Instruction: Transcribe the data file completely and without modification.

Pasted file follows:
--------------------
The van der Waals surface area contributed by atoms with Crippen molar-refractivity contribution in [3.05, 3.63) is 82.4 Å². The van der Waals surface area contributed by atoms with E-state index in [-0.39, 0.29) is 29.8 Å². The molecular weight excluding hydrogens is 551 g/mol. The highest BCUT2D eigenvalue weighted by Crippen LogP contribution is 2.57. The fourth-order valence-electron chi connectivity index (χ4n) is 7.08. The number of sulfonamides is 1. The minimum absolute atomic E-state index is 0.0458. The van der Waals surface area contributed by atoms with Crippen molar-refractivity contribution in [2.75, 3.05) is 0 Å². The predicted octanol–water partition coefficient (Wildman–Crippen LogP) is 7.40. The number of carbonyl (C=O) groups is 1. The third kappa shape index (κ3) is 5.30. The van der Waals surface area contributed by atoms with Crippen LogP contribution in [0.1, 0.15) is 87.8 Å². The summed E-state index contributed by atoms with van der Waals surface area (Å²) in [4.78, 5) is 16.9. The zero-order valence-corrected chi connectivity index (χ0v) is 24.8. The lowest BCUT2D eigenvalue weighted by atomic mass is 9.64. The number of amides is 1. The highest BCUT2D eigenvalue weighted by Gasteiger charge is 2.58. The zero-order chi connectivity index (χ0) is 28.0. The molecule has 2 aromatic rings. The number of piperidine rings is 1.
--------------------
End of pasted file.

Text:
The van der Waals surface area contributed by atoms with Crippen molar-refractivity contribution in [3.05, 3.63) is 82.4 Å². The van der Waals surface area contributed by atoms with E-state index in [-0.39, 0.29) is 29.8 Å². The molecular weight excluding hydrogens is 551 g/mol. The highest BCUT2D eigenvalue weighted by Crippen LogP contribution is 2.57. The fourth-order valence-electron chi connectivity index (χ4n) is 7.08. The number of sulfonamides is 1. The minimum absolute atomic E-state index is 0.0458. The van der Waals surface area contributed by atoms with Crippen molar-refractivity contribution in [2.75, 3.05) is 0 Å². The predicted octanol–water partition coefficient (Wildman–Crippen LogP) is 7.40. The number of carbonyl (C=O) groups is 1. The third kappa shape index (κ3) is 5.30. The van der Waals surface area contributed by atoms with Crippen LogP contribution in [0.1, 0.15) is 87.8 Å². The summed E-state index contributed by atoms with van der Waals surface area (Å²) in [4.78, 5) is 16.9. The zero-order valence-corrected chi connectivity index (χ0v) is 24.8. The lowest BCUT2D eigenvalue weighted by atomic mass is 9.64. The number of amides is 1. The highest BCUT2D eigenvalue weighted by Gasteiger charge is 2.58. The zero-order chi connectivity index (χ0) is 28.0. The molecule has 2 aromatic rings. The number of piperidine rings is 1.